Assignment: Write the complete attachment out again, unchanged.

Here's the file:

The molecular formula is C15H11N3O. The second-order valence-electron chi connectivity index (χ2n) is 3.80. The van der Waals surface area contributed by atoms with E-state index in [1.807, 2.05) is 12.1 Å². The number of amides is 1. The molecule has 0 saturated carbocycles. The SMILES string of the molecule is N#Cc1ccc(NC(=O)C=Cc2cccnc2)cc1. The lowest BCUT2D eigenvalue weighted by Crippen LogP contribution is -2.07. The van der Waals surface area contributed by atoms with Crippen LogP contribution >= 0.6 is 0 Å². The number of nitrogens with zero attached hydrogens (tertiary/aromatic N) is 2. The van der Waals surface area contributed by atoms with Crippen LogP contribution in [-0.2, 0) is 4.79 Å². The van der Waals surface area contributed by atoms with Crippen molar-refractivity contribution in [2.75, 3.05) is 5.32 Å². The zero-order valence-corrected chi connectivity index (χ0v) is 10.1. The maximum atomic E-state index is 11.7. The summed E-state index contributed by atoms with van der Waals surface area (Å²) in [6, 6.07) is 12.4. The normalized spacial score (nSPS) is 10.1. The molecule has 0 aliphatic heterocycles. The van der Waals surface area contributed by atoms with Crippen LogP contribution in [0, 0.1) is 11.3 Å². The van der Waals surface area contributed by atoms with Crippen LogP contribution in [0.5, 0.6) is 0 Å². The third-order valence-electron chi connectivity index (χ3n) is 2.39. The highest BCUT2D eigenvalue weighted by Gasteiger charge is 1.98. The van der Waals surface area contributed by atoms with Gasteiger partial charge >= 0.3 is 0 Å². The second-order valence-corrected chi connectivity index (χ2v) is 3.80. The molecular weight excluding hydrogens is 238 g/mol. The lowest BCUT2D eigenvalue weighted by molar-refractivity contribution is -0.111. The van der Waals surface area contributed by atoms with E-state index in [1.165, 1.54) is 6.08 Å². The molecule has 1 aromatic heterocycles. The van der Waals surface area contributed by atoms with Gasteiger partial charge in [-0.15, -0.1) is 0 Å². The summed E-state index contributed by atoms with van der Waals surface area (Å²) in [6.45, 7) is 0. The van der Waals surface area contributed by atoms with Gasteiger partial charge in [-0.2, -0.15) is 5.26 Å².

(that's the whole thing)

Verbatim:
The molecular formula is C15H11N3O. The second-order valence-electron chi connectivity index (χ2n) is 3.80. The van der Waals surface area contributed by atoms with E-state index in [1.807, 2.05) is 12.1 Å². The number of amides is 1. The molecule has 0 saturated carbocycles. The SMILES string of the molecule is N#Cc1ccc(NC(=O)C=Cc2cccnc2)cc1. The lowest BCUT2D eigenvalue weighted by Crippen LogP contribution is -2.07. The van der Waals surface area contributed by atoms with Crippen LogP contribution >= 0.6 is 0 Å². The number of nitrogens with zero attached hydrogens (tertiary/aromatic N) is 2. The van der Waals surface area contributed by atoms with Crippen LogP contribution in [-0.2, 0) is 4.79 Å². The van der Waals surface area contributed by atoms with Crippen molar-refractivity contribution in [2.75, 3.05) is 5.32 Å². The zero-order valence-corrected chi connectivity index (χ0v) is 10.1. The maximum atomic E-state index is 11.7. The summed E-state index contributed by atoms with van der Waals surface area (Å²) in [6, 6.07) is 12.4. The normalized spacial score (nSPS) is 10.1. The molecule has 0 aliphatic heterocycles. The van der Waals surface area contributed by atoms with Crippen LogP contribution in [0, 0.1) is 11.3 Å². The van der Waals surface area contributed by atoms with Crippen LogP contribution in [0.5, 0.6) is 0 Å². The third-order valence-electron chi connectivity index (χ3n) is 2.39. The highest BCUT2D eigenvalue weighted by Gasteiger charge is 1.98. The van der Waals surface area contributed by atoms with Gasteiger partial charge >= 0.3 is 0 Å². The second-order valence-corrected chi connectivity index (χ2v) is 3.80. The molecular weight excluding hydrogens is 238 g/mol. The lowest BCUT2D eigenvalue weighted by molar-refractivity contribution is -0.111. The van der Waals surface area contributed by atoms with E-state index in [1.165, 1.54) is 6.08 Å². The molecule has 1 aromatic heterocycles. The van der Waals surface area contributed by atoms with Gasteiger partial charge in [-0.15, -0.1) is 0 Å². The summed E-state index contributed by atoms with van der Waals surface area (Å²) in [6.45, 7) is 0. The van der Waals surface area contributed by atoms with Gasteiger partial charge in [-0.2, -0.15) is 5.26 Å².